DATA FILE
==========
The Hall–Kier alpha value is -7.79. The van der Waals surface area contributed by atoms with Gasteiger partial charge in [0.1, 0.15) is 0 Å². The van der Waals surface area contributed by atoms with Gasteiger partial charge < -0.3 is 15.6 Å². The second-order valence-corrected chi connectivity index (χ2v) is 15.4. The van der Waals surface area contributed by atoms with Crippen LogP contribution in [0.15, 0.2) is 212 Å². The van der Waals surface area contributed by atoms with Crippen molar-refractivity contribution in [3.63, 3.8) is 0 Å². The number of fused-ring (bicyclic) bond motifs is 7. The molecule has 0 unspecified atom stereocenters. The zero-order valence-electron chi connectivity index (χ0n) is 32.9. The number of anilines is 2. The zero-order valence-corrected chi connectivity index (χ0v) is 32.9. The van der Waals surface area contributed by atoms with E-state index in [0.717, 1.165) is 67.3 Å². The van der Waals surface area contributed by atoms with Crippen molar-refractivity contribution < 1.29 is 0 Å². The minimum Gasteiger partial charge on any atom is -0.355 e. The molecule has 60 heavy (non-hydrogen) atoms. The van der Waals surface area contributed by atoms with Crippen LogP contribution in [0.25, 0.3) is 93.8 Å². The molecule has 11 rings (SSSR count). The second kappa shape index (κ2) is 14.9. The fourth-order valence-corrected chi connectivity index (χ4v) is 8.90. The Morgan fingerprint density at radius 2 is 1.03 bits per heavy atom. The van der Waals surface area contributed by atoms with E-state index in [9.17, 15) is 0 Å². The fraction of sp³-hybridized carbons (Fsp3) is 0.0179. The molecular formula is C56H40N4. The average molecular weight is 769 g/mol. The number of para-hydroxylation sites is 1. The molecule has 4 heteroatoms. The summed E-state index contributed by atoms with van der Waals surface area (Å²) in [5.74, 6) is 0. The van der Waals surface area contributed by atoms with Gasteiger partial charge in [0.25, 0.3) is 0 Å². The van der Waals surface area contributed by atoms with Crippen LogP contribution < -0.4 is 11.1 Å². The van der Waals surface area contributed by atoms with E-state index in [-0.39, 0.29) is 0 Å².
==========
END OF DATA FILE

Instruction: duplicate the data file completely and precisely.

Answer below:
The Hall–Kier alpha value is -7.79. The van der Waals surface area contributed by atoms with Gasteiger partial charge in [0.1, 0.15) is 0 Å². The van der Waals surface area contributed by atoms with Gasteiger partial charge < -0.3 is 15.6 Å². The second-order valence-corrected chi connectivity index (χ2v) is 15.4. The van der Waals surface area contributed by atoms with Crippen LogP contribution in [0.15, 0.2) is 212 Å². The van der Waals surface area contributed by atoms with Crippen molar-refractivity contribution in [3.63, 3.8) is 0 Å². The number of fused-ring (bicyclic) bond motifs is 7. The molecule has 0 unspecified atom stereocenters. The zero-order valence-electron chi connectivity index (χ0n) is 32.9. The number of anilines is 2. The zero-order valence-corrected chi connectivity index (χ0v) is 32.9. The van der Waals surface area contributed by atoms with E-state index in [0.717, 1.165) is 67.3 Å². The van der Waals surface area contributed by atoms with Crippen molar-refractivity contribution < 1.29 is 0 Å². The minimum Gasteiger partial charge on any atom is -0.355 e. The molecule has 60 heavy (non-hydrogen) atoms. The van der Waals surface area contributed by atoms with Crippen LogP contribution in [0.25, 0.3) is 93.8 Å². The molecule has 11 rings (SSSR count). The second kappa shape index (κ2) is 14.9. The fourth-order valence-corrected chi connectivity index (χ4v) is 8.90. The Morgan fingerprint density at radius 2 is 1.03 bits per heavy atom. The van der Waals surface area contributed by atoms with E-state index in [9.17, 15) is 0 Å². The fraction of sp³-hybridized carbons (Fsp3) is 0.0179. The molecular formula is C56H40N4. The average molecular weight is 769 g/mol. The number of para-hydroxylation sites is 1. The molecule has 4 heteroatoms. The summed E-state index contributed by atoms with van der Waals surface area (Å²) in [5.74, 6) is 0. The van der Waals surface area contributed by atoms with Gasteiger partial charge in [0.25, 0.3) is 0 Å². The van der Waals surface area contributed by atoms with Crippen LogP contribution < -0.4 is 11.1 Å². The van der Waals surface area contributed by atoms with E-state index in [-0.39, 0.29) is 0 Å².